Lafferty already turning heads in minors
WILKES-BARRE — Getting to the Calder Cup playoffs is always a goal for the Wilkes-Barre/Scranton Penguins, and they came up a little bit short despite their best efforts.
But focusing too much on standings, points and potential tiebreakers diverted from the more important takeaway from the season’s final weeks.
When it comes to the future of Pittsburgh and Wilkes-Barre/Scranton, the well is far from dry in terms of young players with great potential.
With big names like Garrett Wilson and Teddy Blueger promoted to the NHL — and others like Thomas Di Pauli sidelined by injury — the Penguins were reliant on their rookies and youthful depth throughout 2018-19.
Four of their first-year players played in 61 or more games, and it would have been five if not for midseason injuries to Sam Miletic. As the season wound down, college products like Jake Lucchini and Chase Berger played a significant role in the postseason chase.
Littered throughout were noteworthy performances, especially by Miletic and forward Sam Lafferty, a graduate of Hollidaysburg Area High School.
“They’ve made huge strides,” Penguins head coach Clark Donatelli said. “They’re both going to be competing for games in Pittsburgh next year. They’re both really good players. They’re different players, but they’ve both really improved this year and that’s the game plan. Next year, coming into camp, they’re going to get exhibition games and go from there.”
The 24-year-old Lafferty went on a tear in the final month, recording points in 10 of his final 12 games and nearly catching Ethan Prow for the team lead. He also had two of the Penguins’ highlight-reel goals: a slick backhand after splitting the Hartford defense on Nov. 2 and his midair swat against Lehigh Valley on March 23 that temporarily saved the team?s season.
The coaching staff has raved about his puckhandling from the start, and his team-high 36 assists back that up. However, he showed off more of a scoring touch in the spring and also a degree of feistiness. He got into three fights in the team’s final eight games.
With that combination of grit and skill, it’s no surprise he was named the team’s rookie of the year.
“I thought the line I was put on, I thought we had some good chemistry,” said Lafferty, who flourished with Miletic and Ryan Haggerty. “We contributed and played pretty well. I think that’s something to build on moving into the summer.
“I definitely learned a lot — first year of pro hockey. I think the biggest lesson would just be the consistency. Day to day, game to game, now I know exactly what it takes to be successful day in and day out.”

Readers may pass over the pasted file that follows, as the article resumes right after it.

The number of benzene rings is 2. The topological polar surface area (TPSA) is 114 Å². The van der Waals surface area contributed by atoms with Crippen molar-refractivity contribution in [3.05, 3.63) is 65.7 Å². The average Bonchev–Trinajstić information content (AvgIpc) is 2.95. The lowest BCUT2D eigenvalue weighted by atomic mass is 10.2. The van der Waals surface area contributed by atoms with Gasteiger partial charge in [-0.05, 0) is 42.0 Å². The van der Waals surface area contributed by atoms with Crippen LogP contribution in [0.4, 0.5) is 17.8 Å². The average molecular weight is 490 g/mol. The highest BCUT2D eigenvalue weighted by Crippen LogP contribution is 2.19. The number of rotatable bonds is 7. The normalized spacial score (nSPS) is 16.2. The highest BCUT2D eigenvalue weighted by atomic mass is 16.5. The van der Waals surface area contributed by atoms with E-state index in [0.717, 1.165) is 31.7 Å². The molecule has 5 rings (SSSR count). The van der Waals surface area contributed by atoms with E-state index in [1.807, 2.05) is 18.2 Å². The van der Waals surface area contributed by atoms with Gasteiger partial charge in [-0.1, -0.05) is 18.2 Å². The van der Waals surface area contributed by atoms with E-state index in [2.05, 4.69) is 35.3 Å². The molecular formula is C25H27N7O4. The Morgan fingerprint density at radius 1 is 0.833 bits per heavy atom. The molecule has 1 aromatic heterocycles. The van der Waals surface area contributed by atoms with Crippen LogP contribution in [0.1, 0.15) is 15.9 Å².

Of lineup regulars still on the roster last weekend, Miletic’s point-per-game output this season was second only to Joseph Blandisi. He also spent a lot of time on both special teams, and he was among the Penguins’ most disciplined skaters. He committed only seven minor penalties all season.
The other breakout star was Lucchini, who Wilkes-Barre/Scranton threw right into game action out of Michigan Tech. He didn’t look out of place with veterans like Jimmy Hayes and Joseph Cramarossa, scoring six times in only 15 starts. He credited Hayes for lending a helpful voice, helping him adjust as quickly as he could.
The 23-year-old Lucchini said an emphasis this offseason is getting stronger to handle the increased size and physicality among the pro ranks.
“Guys are bigger and stronger, and you have to use your body more,” Lucchini said. “I mean, there’s good players in college and there’s good players here. There wasn’t much difference, but definitely a little bit.”
The list only gets deeper from there.
Anthony Angello had only five points after the calendar turned to February, but he showed plenty of flashes offensively in the first half. His plus-17 rating was one of the team’s best.
Defenseman Matt Abt made the team in training camp and was a regular on the blue line. He was a good complement to Prow and showed he deserves another AHL contract for next season, perhaps back with Wilkes-Barre/Scranton.
With Jordy Bellerive, Alex D’Orio and Jan Drozg set to make the jump from juniors as well, there’s plenty reason for Penguins fans to be excited for next season.
“Maybe some of our rookies were playing too much early,” Donatelli said. “They have to go through and make those mistakes, and you have to live with that. That’s the only way they learn is to go through it and get better. For us this year, we had to go through that a little bit longer than we liked. The long-term of that situation is it’s going to benefit the organization and us, the Wilkes-Barre/Scranton Penguins. I know it’s not good right now, but we have a bright future ahead of us with some young outstanding talent.”